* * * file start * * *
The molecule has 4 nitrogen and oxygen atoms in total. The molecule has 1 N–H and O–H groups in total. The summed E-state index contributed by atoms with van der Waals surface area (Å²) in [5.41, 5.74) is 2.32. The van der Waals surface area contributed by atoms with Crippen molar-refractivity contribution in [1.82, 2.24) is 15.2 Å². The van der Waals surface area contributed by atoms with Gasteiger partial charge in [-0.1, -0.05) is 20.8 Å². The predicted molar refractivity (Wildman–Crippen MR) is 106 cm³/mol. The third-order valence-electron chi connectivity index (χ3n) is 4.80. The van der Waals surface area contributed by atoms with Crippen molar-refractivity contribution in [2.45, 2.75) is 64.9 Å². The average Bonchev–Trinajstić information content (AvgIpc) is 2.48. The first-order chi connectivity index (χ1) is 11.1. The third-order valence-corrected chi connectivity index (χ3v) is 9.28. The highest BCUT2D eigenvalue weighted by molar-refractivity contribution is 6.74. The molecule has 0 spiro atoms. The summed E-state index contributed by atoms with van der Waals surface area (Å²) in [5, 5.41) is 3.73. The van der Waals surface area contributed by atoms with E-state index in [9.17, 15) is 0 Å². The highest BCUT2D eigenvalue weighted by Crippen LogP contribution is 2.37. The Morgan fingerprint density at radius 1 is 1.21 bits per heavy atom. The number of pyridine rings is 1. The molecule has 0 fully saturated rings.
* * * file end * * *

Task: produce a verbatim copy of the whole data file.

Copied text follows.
The molecule has 4 nitrogen and oxygen atoms in total. The molecule has 1 N–H and O–H groups in total. The summed E-state index contributed by atoms with van der Waals surface area (Å²) in [5.41, 5.74) is 2.32. The van der Waals surface area contributed by atoms with Crippen molar-refractivity contribution in [1.82, 2.24) is 15.2 Å². The van der Waals surface area contributed by atoms with Gasteiger partial charge in [-0.1, -0.05) is 20.8 Å². The predicted molar refractivity (Wildman–Crippen MR) is 106 cm³/mol. The third-order valence-electron chi connectivity index (χ3n) is 4.80. The van der Waals surface area contributed by atoms with Crippen molar-refractivity contribution in [2.45, 2.75) is 64.9 Å². The average Bonchev–Trinajstić information content (AvgIpc) is 2.48. The first-order chi connectivity index (χ1) is 11.1. The third-order valence-corrected chi connectivity index (χ3v) is 9.28. The highest BCUT2D eigenvalue weighted by molar-refractivity contribution is 6.74. The molecule has 0 spiro atoms. The summed E-state index contributed by atoms with van der Waals surface area (Å²) in [5, 5.41) is 3.73. The van der Waals surface area contributed by atoms with E-state index in [9.17, 15) is 0 Å². The highest BCUT2D eigenvalue weighted by Crippen LogP contribution is 2.37. The Morgan fingerprint density at radius 1 is 1.21 bits per heavy atom. The number of pyridine rings is 1. The molecule has 0 fully saturated rings.